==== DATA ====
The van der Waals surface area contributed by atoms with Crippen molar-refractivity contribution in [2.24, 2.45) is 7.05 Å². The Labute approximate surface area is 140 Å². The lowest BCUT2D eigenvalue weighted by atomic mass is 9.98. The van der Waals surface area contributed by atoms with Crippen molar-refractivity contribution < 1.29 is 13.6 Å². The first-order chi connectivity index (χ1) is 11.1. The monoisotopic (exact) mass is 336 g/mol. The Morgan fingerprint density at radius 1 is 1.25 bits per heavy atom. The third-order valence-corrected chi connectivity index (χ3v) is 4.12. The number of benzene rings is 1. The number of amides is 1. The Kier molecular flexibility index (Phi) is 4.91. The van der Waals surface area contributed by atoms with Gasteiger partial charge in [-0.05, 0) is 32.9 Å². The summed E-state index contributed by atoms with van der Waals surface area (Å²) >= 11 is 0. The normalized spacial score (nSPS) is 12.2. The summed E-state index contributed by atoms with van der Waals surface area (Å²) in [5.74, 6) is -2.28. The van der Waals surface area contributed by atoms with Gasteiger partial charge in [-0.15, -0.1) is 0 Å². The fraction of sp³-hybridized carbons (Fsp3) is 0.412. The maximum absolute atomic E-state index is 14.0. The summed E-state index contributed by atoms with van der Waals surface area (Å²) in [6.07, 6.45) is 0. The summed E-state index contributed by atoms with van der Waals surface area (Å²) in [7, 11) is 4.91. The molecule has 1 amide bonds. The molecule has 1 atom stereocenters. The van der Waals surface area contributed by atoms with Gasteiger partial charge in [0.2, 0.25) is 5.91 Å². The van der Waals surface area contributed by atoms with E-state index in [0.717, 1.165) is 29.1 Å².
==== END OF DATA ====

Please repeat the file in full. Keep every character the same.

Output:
The van der Waals surface area contributed by atoms with Crippen molar-refractivity contribution in [2.24, 2.45) is 7.05 Å². The Labute approximate surface area is 140 Å². The lowest BCUT2D eigenvalue weighted by atomic mass is 9.98. The van der Waals surface area contributed by atoms with Crippen molar-refractivity contribution < 1.29 is 13.6 Å². The first-order chi connectivity index (χ1) is 11.1. The monoisotopic (exact) mass is 336 g/mol. The Morgan fingerprint density at radius 1 is 1.25 bits per heavy atom. The third-order valence-corrected chi connectivity index (χ3v) is 4.12. The number of benzene rings is 1. The number of amides is 1. The Kier molecular flexibility index (Phi) is 4.91. The van der Waals surface area contributed by atoms with Gasteiger partial charge in [-0.05, 0) is 32.9 Å². The summed E-state index contributed by atoms with van der Waals surface area (Å²) >= 11 is 0. The normalized spacial score (nSPS) is 12.2. The summed E-state index contributed by atoms with van der Waals surface area (Å²) in [5.74, 6) is -2.28. The van der Waals surface area contributed by atoms with Gasteiger partial charge in [-0.15, -0.1) is 0 Å². The fraction of sp³-hybridized carbons (Fsp3) is 0.412. The maximum absolute atomic E-state index is 14.0. The summed E-state index contributed by atoms with van der Waals surface area (Å²) in [6.07, 6.45) is 0. The summed E-state index contributed by atoms with van der Waals surface area (Å²) in [7, 11) is 4.91. The molecule has 1 amide bonds. The molecule has 1 atom stereocenters. The van der Waals surface area contributed by atoms with Gasteiger partial charge in [0.2, 0.25) is 5.91 Å². The van der Waals surface area contributed by atoms with E-state index in [0.717, 1.165) is 29.1 Å².